The Common Good

The Perils of Well-Meaning But Short-Sighted Generosity

Rick Warren, the most prominent evangelical pastor of our day, has established a highly successful program arranging teams from his church to help specific villages in Africa. Given the effectiveness of his organizational skills and the extensive direct involvement that his people have with African villagers, I have no doubt that these teams carry out their aid efforts with high levels of accountability.

What concerns me, however, is that many tens of thousands of smaller churches are following his example and circumventing established missionary organizations, and directly providing financial support for pastors and churches in Third World countries, and are not able to provide the same kind of oversight. Leaders of both Compassion International and World Vision, two of the most effective Christian relief organizations, have told me an array of horror stories of how well-intentioned giving often results in church leaders in poor countries using the money in ways that are far removed from the intentions of the givers.

If we weren't going through an economic meltdown, I wouldn't be writing this article. I would be saying to myself that if wasting money on phony foreign missionary enterprises makes some Americans feel good, what's the harm? After all, it might give a lot of gratification to a church group that likes to think that it's living out those 2,000 biblical imperatives that require Christians to care for the poor. Besides, I could tell myself, youth groups that go on those "short-term" mission trips (better called "religious tourism") usually have their lives impacted in all kinds of positive ways. Visiting needy children in Third World countries often drives such youthful Americans into re-examining their own lives and recognizing how many dollars they waste on stuff that they don't need. Their confrontation with impoverished children who, in spite of their privations, radiate an effusive joy that contrasts with the morose dispositions of so many of their high school peers often gets them to question the source of this joy.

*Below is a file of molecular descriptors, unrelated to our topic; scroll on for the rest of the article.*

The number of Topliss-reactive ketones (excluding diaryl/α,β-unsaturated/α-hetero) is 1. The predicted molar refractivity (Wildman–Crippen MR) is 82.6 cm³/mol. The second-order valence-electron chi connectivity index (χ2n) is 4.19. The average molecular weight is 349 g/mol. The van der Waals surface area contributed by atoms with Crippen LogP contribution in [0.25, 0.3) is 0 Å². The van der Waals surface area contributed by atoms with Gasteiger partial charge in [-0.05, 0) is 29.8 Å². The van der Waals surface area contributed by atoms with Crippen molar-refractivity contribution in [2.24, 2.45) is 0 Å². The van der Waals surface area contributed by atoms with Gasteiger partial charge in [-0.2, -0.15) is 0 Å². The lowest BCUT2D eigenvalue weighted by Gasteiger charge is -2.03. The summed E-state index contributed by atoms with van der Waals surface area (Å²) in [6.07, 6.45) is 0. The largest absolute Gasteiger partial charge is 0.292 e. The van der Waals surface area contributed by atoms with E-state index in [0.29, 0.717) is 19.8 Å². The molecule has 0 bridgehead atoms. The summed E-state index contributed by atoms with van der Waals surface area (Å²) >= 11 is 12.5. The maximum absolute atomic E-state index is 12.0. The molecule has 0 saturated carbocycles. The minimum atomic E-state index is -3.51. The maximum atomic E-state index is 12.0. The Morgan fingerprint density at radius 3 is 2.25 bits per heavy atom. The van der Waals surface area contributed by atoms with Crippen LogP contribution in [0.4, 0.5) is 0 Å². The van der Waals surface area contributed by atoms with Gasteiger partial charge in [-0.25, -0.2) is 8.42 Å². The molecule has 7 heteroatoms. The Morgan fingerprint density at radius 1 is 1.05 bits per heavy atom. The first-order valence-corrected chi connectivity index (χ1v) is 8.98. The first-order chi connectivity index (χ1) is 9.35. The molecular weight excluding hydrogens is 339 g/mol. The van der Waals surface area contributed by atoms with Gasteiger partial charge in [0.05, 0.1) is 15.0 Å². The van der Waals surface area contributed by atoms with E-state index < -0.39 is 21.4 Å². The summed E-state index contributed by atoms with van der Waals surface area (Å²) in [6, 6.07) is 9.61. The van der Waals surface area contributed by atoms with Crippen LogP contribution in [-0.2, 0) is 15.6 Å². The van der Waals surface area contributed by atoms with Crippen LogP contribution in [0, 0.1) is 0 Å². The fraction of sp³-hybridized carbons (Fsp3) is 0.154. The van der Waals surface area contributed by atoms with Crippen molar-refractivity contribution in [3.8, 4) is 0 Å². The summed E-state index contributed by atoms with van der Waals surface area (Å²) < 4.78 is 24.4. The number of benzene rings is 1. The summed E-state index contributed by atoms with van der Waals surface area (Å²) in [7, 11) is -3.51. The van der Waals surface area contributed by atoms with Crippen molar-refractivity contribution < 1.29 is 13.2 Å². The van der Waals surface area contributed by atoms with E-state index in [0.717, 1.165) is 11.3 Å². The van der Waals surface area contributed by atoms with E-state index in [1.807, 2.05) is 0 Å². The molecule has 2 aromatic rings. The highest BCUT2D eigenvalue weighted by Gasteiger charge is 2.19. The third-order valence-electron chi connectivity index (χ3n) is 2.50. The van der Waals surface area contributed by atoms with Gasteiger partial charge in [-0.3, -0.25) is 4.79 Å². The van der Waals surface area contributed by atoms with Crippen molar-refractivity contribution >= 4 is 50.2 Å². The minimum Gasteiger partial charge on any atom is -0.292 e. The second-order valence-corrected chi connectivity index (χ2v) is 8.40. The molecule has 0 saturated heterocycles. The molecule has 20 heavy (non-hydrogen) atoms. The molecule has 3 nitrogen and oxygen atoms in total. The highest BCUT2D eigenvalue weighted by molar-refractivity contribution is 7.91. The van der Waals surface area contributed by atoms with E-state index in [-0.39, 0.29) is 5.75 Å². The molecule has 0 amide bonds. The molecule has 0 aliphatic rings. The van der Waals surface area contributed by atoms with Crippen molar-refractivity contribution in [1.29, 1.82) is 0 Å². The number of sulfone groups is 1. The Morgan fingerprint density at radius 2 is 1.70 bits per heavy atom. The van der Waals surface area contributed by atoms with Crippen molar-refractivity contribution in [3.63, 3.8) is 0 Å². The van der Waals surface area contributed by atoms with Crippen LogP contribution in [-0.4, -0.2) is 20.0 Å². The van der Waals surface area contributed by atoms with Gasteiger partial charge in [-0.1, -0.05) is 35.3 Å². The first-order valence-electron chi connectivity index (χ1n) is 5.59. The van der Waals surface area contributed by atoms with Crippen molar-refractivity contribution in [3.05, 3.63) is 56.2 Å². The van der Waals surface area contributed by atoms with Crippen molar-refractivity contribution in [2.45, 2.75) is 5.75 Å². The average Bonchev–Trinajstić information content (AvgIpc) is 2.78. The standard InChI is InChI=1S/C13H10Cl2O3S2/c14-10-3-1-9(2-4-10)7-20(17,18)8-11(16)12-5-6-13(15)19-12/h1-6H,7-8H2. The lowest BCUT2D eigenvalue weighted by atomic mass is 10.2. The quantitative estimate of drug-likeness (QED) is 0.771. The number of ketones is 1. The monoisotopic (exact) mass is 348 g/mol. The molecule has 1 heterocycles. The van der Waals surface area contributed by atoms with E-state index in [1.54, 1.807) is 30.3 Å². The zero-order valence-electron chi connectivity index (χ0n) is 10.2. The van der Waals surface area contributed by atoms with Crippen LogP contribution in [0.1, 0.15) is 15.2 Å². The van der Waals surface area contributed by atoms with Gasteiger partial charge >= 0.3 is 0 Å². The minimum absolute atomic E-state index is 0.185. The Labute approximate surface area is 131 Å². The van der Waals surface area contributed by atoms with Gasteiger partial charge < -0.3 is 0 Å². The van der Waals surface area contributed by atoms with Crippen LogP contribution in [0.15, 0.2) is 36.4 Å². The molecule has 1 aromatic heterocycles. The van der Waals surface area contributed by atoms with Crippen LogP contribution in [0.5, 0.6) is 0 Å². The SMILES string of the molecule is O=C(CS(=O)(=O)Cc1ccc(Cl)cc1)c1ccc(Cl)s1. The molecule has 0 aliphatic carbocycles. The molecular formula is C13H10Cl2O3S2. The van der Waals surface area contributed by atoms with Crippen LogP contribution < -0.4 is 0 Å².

Given these realities, I thought it best to keep my mouth shut about how over the years I've been conned several times. It took a long time and a lot of safeguards to make sure that the dollars that I get people to give to support missionary projects do the good they are intended to do. We hate to impose the vigorous controls that we normally require when we dish out money. There's the matter of guilt. Comparatively, we Americans have so much while these needy people have so little. Too quickly we ask, "What can I do to help?" And far too often, the answer leads to money being given without the proper precautions.

What makes me most sad is that I am convinced that I helped corrupt some good church leaders in Haiti. I know of two men who were doing good things for their people until I got involved and started to provide funding for the care of some orphans who lived in their town. These men were poor and they had poor relatives. The money ended up being used to hire relatives for non-existent jobs or jobs that were almost non-existent. For instance, one cousin was paid a standard Haitian salary to spend a half-hour collecting the mail from the post office each day. I know of another man who was paid a full salary to wash the pastor's car whenever a washing might be needed. These pastors were poor men from poor families; and when I gave them money, they felt that their first obligation was to take care of their blood relatives.

If a church wants to help needy people in a country like Haiti, the best thing to do is to sponsor children through some well-established organization such as Compassion International. This particular ministry has field representatives who provide checks and controls on finances and makes sure that the money you give ends up where it should.

Tony Campolo is founder of the Evangelical Association for the Promotion of Education (EAPE) and professor emeritus of sociology at Eastern University.

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